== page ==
The biggest mistake you can make is to ignore the basics in your profession. This is true no matter what you do, where you live, or who you are.
When you ignore the foundation of what makes you a good person, athlete, friend, entrepreneur, student, etc., you will never be consistent.
That’s the biggest lessons I’ve learned from studying athletes. People who play professional sports are under constant pressure to perform.
Take Daniel Cormier, the current UFC Light Heavyweight Champion, and former Olympic wrestler. The 38-year-old champion has an impressive career until now. He won multiple gold medals as a wrestler. And in MMA, he has won 20 of his 22 fights in total. He’s considered as one of the best.
One of the most important lessons I’ve learned from reading books, interviewing smart people, and having conversations with my mentors is that questions are more important than answers.
But that goes against everything you learn in school where you’re rewarded for the quality of your answers.
However, that’s not what you should judge a person on. Instead, look at the quality of a person’s questions, like Voltaire famously said:
“Judge a man by his questions rather than his answers.”
And one of my friends who’s a consultant at one of the big three management consultancies, once told me that, “my job is to be ignorant.” He was referring to Peter Drucker, arguably one of the greatest management consultants of all time, who said:
One of my mentors is an art dealer. He specializes in art from the middle ages. Last time we met, he showed me a part of his personal collection. Impressed by the size of the collection, I asked how long it took to accumulate everything.
He said “45 years,” and then he laughed when I looked surprised. He continued:
“This is not something you can buy in one go. It’s not like going to the IKEA. Accumulating anything worthwhile in life takes time. First, because you don’t have the money to buy everything at once. Second, not everything is always available. You must wait for the right opportunity.”
And waiting is one of the hardest things in life. But if you take a close look around you, you see many examples of people who waited for the right opportunity.
Take all the investors who bought stocks and real estate during the financial crisis that started in 2008. That recession lasted several years. Recently, I spoke to someone who invested a big chunk of his assets in the stock market between 2009 and 2011.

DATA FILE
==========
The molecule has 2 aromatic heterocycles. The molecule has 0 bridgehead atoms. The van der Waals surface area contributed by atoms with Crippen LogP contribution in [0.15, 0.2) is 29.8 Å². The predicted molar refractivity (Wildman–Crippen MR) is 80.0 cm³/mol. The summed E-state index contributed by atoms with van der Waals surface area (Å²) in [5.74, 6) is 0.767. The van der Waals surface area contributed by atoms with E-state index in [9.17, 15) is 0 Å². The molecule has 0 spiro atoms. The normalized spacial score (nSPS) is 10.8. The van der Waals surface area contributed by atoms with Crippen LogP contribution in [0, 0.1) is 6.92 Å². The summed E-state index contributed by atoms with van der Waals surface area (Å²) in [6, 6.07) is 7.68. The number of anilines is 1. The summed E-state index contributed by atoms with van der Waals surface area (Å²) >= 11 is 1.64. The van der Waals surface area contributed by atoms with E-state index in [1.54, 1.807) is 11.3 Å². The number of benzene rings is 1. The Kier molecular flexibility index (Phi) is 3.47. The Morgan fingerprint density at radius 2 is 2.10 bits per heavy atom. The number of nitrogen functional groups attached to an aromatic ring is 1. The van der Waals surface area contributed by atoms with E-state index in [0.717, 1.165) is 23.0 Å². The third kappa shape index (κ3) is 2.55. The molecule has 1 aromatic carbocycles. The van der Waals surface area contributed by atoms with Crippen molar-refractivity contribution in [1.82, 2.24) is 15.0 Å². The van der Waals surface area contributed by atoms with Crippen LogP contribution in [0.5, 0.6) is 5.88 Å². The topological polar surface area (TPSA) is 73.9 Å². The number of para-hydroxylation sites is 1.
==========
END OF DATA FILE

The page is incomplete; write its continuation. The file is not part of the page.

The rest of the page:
Do you know that feeling of being in the zone? And that everything goes well?
- You wake up early every day to hit the gym.
- You write 500 words a day.
- You make daily prospecting calls.
- You journal profoundly, and never skip a day.
- You don’t eat junk food.
And consequently, everything is going great in your life. Every productive person has been there. When you do the things you know you should do, you feel in control of your life.
Like Woody Allen says, “Eighty percent of success is showing up.” And you’re showing up.
You can easily measure a business by looking at the numbers. Turnover, profit, costs, employee churn, etc.
But how do you measure your life? There are no universal metrics to assess your life.
So it’s up to every person to create their own way to measure where they are in life.
Some do that by looking at how much they earn compared to their peers. Some look at how far they climbed the corporate ladder. Others measure themselves by how they look.
I have studied how the most successful thinkers of our time measure their lives. The answer is surprising. You rarely hear that successful people measure their life by the size of their bank account or any other conventional measure.
Whether you like them or not, New Year’s resolutions are great to create a positive change in your life.
Maybe you always wanted to start a business, read a book a week, get a sixpack, or meditate more. The start of every year is the perfect opportunity to hit the reset button and do things differently.
But I bet you’ve read all the articles and research that say New Year’s resolutions are useless and that they hardly work. Some say 80% of New Year’s resolutions fail. Others say it’s even 92%.
But that doesn’t necessarily mean New Year’s resolutions are bad. It means that most of us don’t know how to successfully keep our resolutions.
Ever since I was little, I worried about many things. My favorite topics were money, health, and my future. What’s your favorite topic to worry about?
And don’t tell me you never worry or fear nothing. Because if you have zero fear, that means you’re a robot!
Everyone spends time thinking about things that will never happen. Because that’s what fear is. Michel de Montaigne, the 16th-century philosopher, said it best:
“My life has been full of terrible misfortunes most of which never happened.”
We all know that fear is meant to save us from trouble. But in the modern world, that’s simply not true anymore. These days, fear is only something that occupies your mind.
Our thoughts are so cluttered with fear, worry, and stress, that we can’t focus on our goals. In my personal experience, living a full life has nothing to do with the resources or opportunities you have.